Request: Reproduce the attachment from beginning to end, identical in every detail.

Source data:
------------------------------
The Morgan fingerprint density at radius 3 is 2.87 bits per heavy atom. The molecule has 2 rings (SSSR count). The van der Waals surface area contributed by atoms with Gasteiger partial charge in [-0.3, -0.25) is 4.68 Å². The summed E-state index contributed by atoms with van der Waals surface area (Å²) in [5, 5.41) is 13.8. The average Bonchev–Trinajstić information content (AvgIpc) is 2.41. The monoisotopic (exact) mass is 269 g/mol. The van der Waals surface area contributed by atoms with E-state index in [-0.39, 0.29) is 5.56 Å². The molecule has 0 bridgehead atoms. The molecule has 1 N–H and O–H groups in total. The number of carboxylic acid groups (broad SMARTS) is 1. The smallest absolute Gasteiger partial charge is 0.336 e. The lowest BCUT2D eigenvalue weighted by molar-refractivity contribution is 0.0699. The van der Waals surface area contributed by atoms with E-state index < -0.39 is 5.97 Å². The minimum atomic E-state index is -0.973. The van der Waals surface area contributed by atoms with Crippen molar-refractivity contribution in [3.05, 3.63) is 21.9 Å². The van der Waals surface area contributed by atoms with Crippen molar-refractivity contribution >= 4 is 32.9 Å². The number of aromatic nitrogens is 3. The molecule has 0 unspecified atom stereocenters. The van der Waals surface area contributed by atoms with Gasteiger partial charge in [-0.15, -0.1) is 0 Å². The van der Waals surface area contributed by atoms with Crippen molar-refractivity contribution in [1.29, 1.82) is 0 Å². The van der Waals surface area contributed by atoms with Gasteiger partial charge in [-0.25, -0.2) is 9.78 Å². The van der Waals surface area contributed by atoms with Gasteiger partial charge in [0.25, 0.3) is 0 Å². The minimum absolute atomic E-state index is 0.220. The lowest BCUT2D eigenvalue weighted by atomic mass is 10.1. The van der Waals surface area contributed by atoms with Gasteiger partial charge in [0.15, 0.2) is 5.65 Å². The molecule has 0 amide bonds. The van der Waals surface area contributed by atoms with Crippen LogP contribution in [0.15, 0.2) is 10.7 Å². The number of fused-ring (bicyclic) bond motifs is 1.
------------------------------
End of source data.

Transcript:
The Morgan fingerprint density at radius 3 is 2.87 bits per heavy atom. The molecule has 2 rings (SSSR count). The van der Waals surface area contributed by atoms with Gasteiger partial charge in [-0.3, -0.25) is 4.68 Å². The summed E-state index contributed by atoms with van der Waals surface area (Å²) in [5, 5.41) is 13.8. The average Bonchev–Trinajstić information content (AvgIpc) is 2.41. The monoisotopic (exact) mass is 269 g/mol. The van der Waals surface area contributed by atoms with E-state index in [-0.39, 0.29) is 5.56 Å². The molecule has 0 bridgehead atoms. The molecule has 1 N–H and O–H groups in total. The number of carboxylic acid groups (broad SMARTS) is 1. The smallest absolute Gasteiger partial charge is 0.336 e. The lowest BCUT2D eigenvalue weighted by molar-refractivity contribution is 0.0699. The van der Waals surface area contributed by atoms with E-state index < -0.39 is 5.97 Å². The minimum atomic E-state index is -0.973. The van der Waals surface area contributed by atoms with Crippen molar-refractivity contribution in [3.05, 3.63) is 21.9 Å². The van der Waals surface area contributed by atoms with Crippen molar-refractivity contribution >= 4 is 32.9 Å². The number of aromatic nitrogens is 3. The molecule has 0 unspecified atom stereocenters. The van der Waals surface area contributed by atoms with Gasteiger partial charge in [-0.15, -0.1) is 0 Å². The van der Waals surface area contributed by atoms with Crippen molar-refractivity contribution in [1.29, 1.82) is 0 Å². The van der Waals surface area contributed by atoms with Gasteiger partial charge in [-0.25, -0.2) is 9.78 Å². The van der Waals surface area contributed by atoms with Gasteiger partial charge in [0.25, 0.3) is 0 Å². The minimum absolute atomic E-state index is 0.220. The lowest BCUT2D eigenvalue weighted by atomic mass is 10.1. The van der Waals surface area contributed by atoms with Gasteiger partial charge in [0.15, 0.2) is 5.65 Å². The molecule has 0 amide bonds. The van der Waals surface area contributed by atoms with Crippen LogP contribution in [0.15, 0.2) is 10.7 Å². The number of fused-ring (bicyclic) bond motifs is 1.